‘Sharp Objects’ Recap: Episode 4 “Ripe”

Each week, I will recap the latest episode of Sharp Objects, which is currently airing on HBO. (See the previous episode recaps here.) The fourth episode, “Ripe,” marks the halfway point of the eight-episode series. Most questions I had so far were answered in last week’s “Fix” episode. But now I have about three times as many questions after seeing “Ripe.” This episode wasn’t as difficult to stomach as last week’s, which was a welcomed reprieve. But we did delve a little more into Camille’s past.

Let’s talk about “Ripe.”

Spoilers ahead, so beware!

The episode picks up a few hours after last week’s final scene. It is now early morning, and we see Camille retrieving Alice’s phone from the field she threw it in when she slammed on her brakes in the middle of the highway. She plugs it in to her dashboard and is relieved to see that it still works. She drives off in her car, getting pummeled by images of Alice, her sister Marian, her stay in the hospital, the murder victims Natalie and Ann, and her half-sister Amma, over and over in her mind.

At the Preaker/Crellin home, Adora is awakened by the sound of Camille’s Volvo’s loud motor. Outside, Camille sees her mother peering through her bedroom window, with a judgmental look on her face. She enters the house, goes to her sister’s bedroom, and opens the door.

A flashback occurs: she is 16 or 17 now, with long hair and wearing a high school cheerleader’s uniform, standing in the same place: at the door of her sister’s bedroom. Her mother is lying on Marian’s bed, sobbing. Camille turns and walks downstairs, where Alan and their maid, Gayla, have a birthday cake with lit candles waiting for her. (We see it’s her 18th birthday.) As they begin to sing “Happy Birthday,” Camille says, “Not the time, okay?” Perhaps she wants to wait to celebrate when her mother is feeling better.

In town, Chief Vickery finds Detective Willis in his office waiting for him. Willis wants to collaborate more closely (or “start to collaborate” would be more accurate) with Vickery. He tells Vickery that he has a meeting scheduled later with Camille and is willing to share whatever information he gets from her, in return for a status update on where he is in his investigation of the two murder cases. Vickery does not seem interested.

The next scene is very brief: we see John Keene (Natalie’s brother) working on the Preaker/Crellin farm. His boss walks up to him and fires him on the spot, without explanation. John asks him what he did wrong, but his boss does not respond.

Camille arrives at a restaurant to meet four women (including family friend Jackie who we haven’t seen since Natalie’s funeral in episode two) for a social lunch. When the others ask her where her mother is, she explains that she is nursing an injury (the rose bush scratch from last week’s episode), “…but she really wanted to be here.” And Jackie responds, “Uh huh. Well, that’s a crock of shit.”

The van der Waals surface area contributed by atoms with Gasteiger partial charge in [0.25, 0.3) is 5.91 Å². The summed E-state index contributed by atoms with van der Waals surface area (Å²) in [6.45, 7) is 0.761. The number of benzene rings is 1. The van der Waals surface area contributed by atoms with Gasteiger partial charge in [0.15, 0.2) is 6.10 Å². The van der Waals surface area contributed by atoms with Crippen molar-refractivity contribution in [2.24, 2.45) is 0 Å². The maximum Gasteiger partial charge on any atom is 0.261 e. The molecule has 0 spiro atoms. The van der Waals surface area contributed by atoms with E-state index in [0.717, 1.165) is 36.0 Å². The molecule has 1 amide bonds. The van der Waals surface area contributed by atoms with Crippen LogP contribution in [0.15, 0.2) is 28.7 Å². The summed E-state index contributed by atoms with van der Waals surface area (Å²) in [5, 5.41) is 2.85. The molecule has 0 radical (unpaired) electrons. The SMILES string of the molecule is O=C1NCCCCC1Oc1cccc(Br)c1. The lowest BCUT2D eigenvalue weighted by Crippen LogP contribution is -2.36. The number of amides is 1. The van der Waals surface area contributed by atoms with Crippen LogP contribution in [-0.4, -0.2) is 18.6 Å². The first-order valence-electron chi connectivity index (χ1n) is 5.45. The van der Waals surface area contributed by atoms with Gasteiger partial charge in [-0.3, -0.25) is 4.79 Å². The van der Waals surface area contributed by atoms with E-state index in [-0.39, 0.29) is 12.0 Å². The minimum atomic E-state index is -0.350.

Jackie has only had a few scenes so far, but she is an absolute breath of fresh air every time.

The women talk about Calhoun Day, an annual celebration of the town’s founding, and it’s held on the Preaker/Crellin property. Camille seems concerned that it might not be a good idea with the current state of affairs. But the other women seem to think it will be good to get everyone’s mind off of things. Then, after asking Camille who she thinks is guilty of the latest murder (and she deftly turns the question back to them without answering it herself), each woman offers her own theory. Jackie believe Bob Nash (Ann’s father) is guilty, primarily because she has caught him staring at her chest several times before. Another woman at the table agrees with the Nash theory, claiming that Bob has “always had it in for the Keenes, and we all know why.” (She does not elaborate.)

Next, we see Amma at school practicing for a play for the upcoming Calhoun Day celebration. In the middle of practice, the teacher, Mr. Lacey, gets a phone call and has to step outside. Amma follows him and asks him if he liked the rehearsal. He says it was entertaining but inaccurate in its facts (about the founding of Wind Gap). Amma questions him, saying that he couldn’t be so sure of everything, because he wasn’t around when it took place. He replies, “It’s history, Amma. You can’t change it, but you can learn from it.” Amma says, “Is that why you’re always so sad? Because you can’t change your history?” She then grabs his hand to hold it, and he does not immediately stop her.

Camille checks in with her boss, Frank, who is receiving chemotherapy while on the phone. (It is unclear if Camille is aware of his treatment.) She tells him of her meeting with Detective Willis later that afternoon, and Frank is surprised that she thinks she can get his remarks on the record. “He’s ambitious. Cops like to see their name in print. They want to look good today,” she assures Frank. She ends the call, stocks up on vodka at the store, fills up her water bottle, and drives back home.

The next scene is so weird that Twitter nearly lost its collective mind after it aired.

Back at the Preaker house, Amma is seen turning up the stereo on 2Pac’s “Dear Mama.” While that’s playing the background, she walks up to Adora in the kitchen, hugs her from behind, and together they sway and dance to the music.

If they were literally any other mother/daughter pair in the universe, this scene would be sweet and – dare I say – cool. But with Amma and Adora, it is borderline frightening, because it is so inexplicable. Camille sees this “event” take place, and she has a “You have GOT to be kidding me” look on her face.

There is another flashback now, continued from her earlier one: it is still Camille’s 18th birthday. She opens the door to her mother’s bedroom, and Gayla shoos her away, telling her “Not today, child. Your mother isn’t well.”

Camille receives a call from Detective Willis. It’s time for their meeting.

As they walk together into the woods, Camille reminds him that he owes her one answer to any question she asks, in exchange for every crime scene she shows him.

Crime Scene #1: Two teenage girls who were in love were found dead in the woods. One of the girls left behind a baby, and Camille mentions that she went to school with that baby, whose name was Faith Murray. Camille says that the other kids bullied her constantly because her mother was gay. So Faith became very promiscuous, in an attempt to prove that she wasn’t gay herself. Camille says that no murder weapon was ever found, so no one is sure if it was murder or suicide.

Camille’s question to Willis: Why did you become a cop?

Willis’ response: While volunteering at an animal shelter as a kid, he saw so many abused animals come through the doors. Over time, he “became less interested in treating the animals and more interested in catching the animals that did that to them.”

Crime Scene #2: Another place in the woods, called the “End Zone” by the local kids, was where the high school football team “had their way with that week’s lucky cheerleader,” as Camille describes it. The girls were often 9th graders, and the police were never notified. “Some would call that ‘rape,'” Willis says. “Some people would call that ‘consensual,'” Camille retorts. Willis asks her if she was ever one of the girls, and Camille says that if she says she was, he would think less of her.